What if? It is a big question. It could mean anything from “what if” your normal route to work is closed due to an accident to “what if” your current location is quarantined due to the measles, flu, or COVID-19 outbreak. Or, what if the power is cut off to your area for more than a couple of hours. The list is long and varied. And, it is something that we don’t think about until something happens. There are some things we do and prepare for out of personal experience, like keeping back-ups of important documents in “a safe” place or giving copies of those documents to a family member or an attorney for safekeeping just in case. Or, backing up your computer.
Many of us have important emergency contacts in our phones or have code words we use with children. Sure, you might have a great first aid kit, and are prepared for the common emergencies for your particular area, like tornados in some parts of the country, or wildfires in others. But, do you have a plan, and does everyone in your household know what the plan is?
Events like the ones we have witnessed bring things like this into focus. Ready.gov, the official website of the Department of Homeland Security, has some great tips and good resources as each household is different. There are only four steps – Step 1 – Identify the information you need. This means how you will be alerted, what actions may be necessary like sheltering in place, evacuation, and personal communication. Step 2 – What are the specific needs of your household? For example, are there particular dietary concerns, medications, medical equipment, animals, children, etc. Step 3 – Develop the plan. And finally, Step 4 – Practice or at least talk through the plan.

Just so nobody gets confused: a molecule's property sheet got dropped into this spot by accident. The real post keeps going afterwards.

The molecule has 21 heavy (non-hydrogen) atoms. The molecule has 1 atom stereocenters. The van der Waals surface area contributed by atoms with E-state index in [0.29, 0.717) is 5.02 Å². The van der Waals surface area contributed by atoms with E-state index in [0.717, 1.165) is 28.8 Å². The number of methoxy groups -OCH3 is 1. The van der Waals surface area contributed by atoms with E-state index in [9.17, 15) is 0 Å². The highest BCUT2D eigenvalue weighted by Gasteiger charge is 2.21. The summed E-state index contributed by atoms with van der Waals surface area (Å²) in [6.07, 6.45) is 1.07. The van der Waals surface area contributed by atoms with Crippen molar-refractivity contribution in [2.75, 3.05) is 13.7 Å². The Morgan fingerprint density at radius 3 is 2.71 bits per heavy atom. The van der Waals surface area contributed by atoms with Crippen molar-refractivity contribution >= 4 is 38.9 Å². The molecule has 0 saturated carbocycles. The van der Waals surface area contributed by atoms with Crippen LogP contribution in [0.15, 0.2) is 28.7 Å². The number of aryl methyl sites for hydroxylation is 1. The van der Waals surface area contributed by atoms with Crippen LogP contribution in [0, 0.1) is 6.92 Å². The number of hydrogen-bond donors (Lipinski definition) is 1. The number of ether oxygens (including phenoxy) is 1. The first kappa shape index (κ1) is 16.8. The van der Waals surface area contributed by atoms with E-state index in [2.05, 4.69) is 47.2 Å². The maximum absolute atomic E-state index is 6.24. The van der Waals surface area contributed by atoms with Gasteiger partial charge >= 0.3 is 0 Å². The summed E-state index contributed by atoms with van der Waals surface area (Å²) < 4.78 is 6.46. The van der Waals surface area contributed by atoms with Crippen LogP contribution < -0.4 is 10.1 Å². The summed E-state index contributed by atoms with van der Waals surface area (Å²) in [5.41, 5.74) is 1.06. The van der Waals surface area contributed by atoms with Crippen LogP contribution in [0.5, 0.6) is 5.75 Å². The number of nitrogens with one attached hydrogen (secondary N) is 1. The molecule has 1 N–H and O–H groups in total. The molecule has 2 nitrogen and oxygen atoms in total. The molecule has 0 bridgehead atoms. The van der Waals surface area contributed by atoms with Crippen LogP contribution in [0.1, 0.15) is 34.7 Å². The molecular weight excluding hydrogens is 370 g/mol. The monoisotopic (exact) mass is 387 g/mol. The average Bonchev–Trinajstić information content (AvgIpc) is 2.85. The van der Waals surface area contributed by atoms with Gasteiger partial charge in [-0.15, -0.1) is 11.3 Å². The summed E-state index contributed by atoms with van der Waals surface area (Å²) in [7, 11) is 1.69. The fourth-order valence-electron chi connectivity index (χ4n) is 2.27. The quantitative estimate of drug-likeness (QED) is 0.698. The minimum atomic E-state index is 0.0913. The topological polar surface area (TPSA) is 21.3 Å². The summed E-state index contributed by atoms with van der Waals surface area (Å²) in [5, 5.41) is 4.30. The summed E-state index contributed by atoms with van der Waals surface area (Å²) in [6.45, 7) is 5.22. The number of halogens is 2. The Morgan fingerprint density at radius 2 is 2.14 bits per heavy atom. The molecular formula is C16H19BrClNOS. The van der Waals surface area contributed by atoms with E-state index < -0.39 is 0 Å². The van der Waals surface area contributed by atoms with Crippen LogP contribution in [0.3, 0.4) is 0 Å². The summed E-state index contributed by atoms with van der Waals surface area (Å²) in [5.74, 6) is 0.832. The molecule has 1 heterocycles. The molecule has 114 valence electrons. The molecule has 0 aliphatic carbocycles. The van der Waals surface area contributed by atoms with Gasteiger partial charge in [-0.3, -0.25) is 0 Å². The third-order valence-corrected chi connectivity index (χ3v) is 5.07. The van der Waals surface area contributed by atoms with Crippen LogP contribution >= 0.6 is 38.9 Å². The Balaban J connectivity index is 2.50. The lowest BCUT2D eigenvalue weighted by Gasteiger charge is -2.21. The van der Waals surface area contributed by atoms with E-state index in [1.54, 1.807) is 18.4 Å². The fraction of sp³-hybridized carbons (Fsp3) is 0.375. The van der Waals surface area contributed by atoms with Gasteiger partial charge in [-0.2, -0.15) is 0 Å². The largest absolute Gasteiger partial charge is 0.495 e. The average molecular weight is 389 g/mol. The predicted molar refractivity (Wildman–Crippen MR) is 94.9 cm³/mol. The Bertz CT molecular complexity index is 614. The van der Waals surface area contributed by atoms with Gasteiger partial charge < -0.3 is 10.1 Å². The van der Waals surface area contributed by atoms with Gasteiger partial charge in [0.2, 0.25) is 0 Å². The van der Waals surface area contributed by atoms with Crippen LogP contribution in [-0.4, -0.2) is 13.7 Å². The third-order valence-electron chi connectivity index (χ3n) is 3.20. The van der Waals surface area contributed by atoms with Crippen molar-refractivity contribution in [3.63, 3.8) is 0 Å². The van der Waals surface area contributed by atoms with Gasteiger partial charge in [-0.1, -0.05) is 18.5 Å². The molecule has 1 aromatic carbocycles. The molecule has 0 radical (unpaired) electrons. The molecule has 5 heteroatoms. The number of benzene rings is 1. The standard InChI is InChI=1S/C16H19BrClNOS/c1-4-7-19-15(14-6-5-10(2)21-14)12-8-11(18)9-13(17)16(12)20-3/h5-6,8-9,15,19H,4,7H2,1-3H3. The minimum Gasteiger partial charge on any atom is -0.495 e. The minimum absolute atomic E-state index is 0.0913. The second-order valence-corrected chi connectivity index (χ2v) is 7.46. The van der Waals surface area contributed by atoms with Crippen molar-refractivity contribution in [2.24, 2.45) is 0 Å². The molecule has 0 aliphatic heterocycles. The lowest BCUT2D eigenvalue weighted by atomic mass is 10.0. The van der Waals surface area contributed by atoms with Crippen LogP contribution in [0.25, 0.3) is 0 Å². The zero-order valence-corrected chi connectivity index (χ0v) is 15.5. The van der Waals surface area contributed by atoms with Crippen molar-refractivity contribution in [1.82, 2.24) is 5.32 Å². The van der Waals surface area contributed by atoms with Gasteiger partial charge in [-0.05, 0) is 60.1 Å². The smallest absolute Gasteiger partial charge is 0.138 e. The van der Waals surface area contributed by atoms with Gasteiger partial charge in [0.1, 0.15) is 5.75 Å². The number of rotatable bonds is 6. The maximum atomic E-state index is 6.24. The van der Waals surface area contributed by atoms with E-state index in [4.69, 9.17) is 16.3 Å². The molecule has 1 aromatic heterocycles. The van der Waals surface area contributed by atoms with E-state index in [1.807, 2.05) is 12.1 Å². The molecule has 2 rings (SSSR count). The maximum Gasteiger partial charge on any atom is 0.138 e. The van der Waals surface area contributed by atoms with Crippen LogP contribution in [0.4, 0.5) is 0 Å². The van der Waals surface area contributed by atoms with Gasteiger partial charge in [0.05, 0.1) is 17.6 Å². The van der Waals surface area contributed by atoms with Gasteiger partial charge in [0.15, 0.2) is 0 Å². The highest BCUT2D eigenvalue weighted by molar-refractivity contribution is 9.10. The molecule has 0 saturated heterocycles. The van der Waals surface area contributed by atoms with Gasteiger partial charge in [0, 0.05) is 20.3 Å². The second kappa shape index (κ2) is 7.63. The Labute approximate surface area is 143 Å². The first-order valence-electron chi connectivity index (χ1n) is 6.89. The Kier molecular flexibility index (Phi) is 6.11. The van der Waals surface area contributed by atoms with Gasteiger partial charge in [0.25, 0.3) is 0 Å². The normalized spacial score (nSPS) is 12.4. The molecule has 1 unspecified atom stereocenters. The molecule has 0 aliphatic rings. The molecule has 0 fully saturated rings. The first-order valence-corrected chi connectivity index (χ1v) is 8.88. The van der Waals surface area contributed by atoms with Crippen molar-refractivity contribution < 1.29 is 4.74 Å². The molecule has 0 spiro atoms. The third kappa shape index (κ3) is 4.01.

There is another preparedness item that you might want to consider, and that is an “if I go missing folder.” This is a document that contains important personal information that can be used to help locate or identify you in the event of an incident. The folder should include things like copies of your personal identification, such as driver’s licenses, passports, dental records, and even fingerprints. It may be a go-to resource for account numbers, passwords, and contact information, that may need to be accessed readily should you become incapacitated.
Unfortunately, most of us put off thinking about and preparing for the worst. But, just like when you get on an airplane, it is part of the flight to go through the safety procedures. We do it at work, at school, and even on vacation. We should also do it at home.
The opinions expressed in this article are the author's own and do not necessarily reflect the view of their employer or the American Chemical Society.
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